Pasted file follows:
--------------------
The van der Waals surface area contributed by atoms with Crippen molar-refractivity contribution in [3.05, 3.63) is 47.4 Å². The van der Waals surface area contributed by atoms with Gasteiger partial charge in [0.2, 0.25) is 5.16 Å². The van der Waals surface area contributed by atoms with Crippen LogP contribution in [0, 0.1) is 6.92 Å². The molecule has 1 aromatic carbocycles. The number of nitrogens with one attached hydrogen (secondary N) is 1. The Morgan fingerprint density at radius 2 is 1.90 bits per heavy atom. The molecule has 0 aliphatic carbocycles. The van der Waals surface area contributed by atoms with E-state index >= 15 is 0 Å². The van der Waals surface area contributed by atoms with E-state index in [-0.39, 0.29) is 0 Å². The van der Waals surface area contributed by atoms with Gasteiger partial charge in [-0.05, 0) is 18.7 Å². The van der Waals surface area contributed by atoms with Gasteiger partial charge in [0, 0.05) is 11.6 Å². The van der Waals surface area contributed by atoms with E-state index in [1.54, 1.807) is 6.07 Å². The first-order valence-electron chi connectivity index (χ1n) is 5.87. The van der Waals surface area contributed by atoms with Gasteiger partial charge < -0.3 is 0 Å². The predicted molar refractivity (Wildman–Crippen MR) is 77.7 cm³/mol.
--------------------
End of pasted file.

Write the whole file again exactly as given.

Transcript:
The van der Waals surface area contributed by atoms with Crippen molar-refractivity contribution in [3.05, 3.63) is 47.4 Å². The van der Waals surface area contributed by atoms with Gasteiger partial charge in [0.2, 0.25) is 5.16 Å². The van der Waals surface area contributed by atoms with Crippen LogP contribution in [0, 0.1) is 6.92 Å². The molecule has 1 aromatic carbocycles. The number of nitrogens with one attached hydrogen (secondary N) is 1. The Morgan fingerprint density at radius 2 is 1.90 bits per heavy atom. The molecule has 0 aliphatic carbocycles. The van der Waals surface area contributed by atoms with E-state index >= 15 is 0 Å². The van der Waals surface area contributed by atoms with E-state index in [-0.39, 0.29) is 0 Å². The van der Waals surface area contributed by atoms with Gasteiger partial charge in [-0.05, 0) is 18.7 Å². The van der Waals surface area contributed by atoms with Gasteiger partial charge in [0, 0.05) is 11.6 Å². The van der Waals surface area contributed by atoms with E-state index in [1.54, 1.807) is 6.07 Å². The first-order valence-electron chi connectivity index (χ1n) is 5.87. The van der Waals surface area contributed by atoms with Gasteiger partial charge < -0.3 is 0 Å². The predicted molar refractivity (Wildman–Crippen MR) is 77.7 cm³/mol.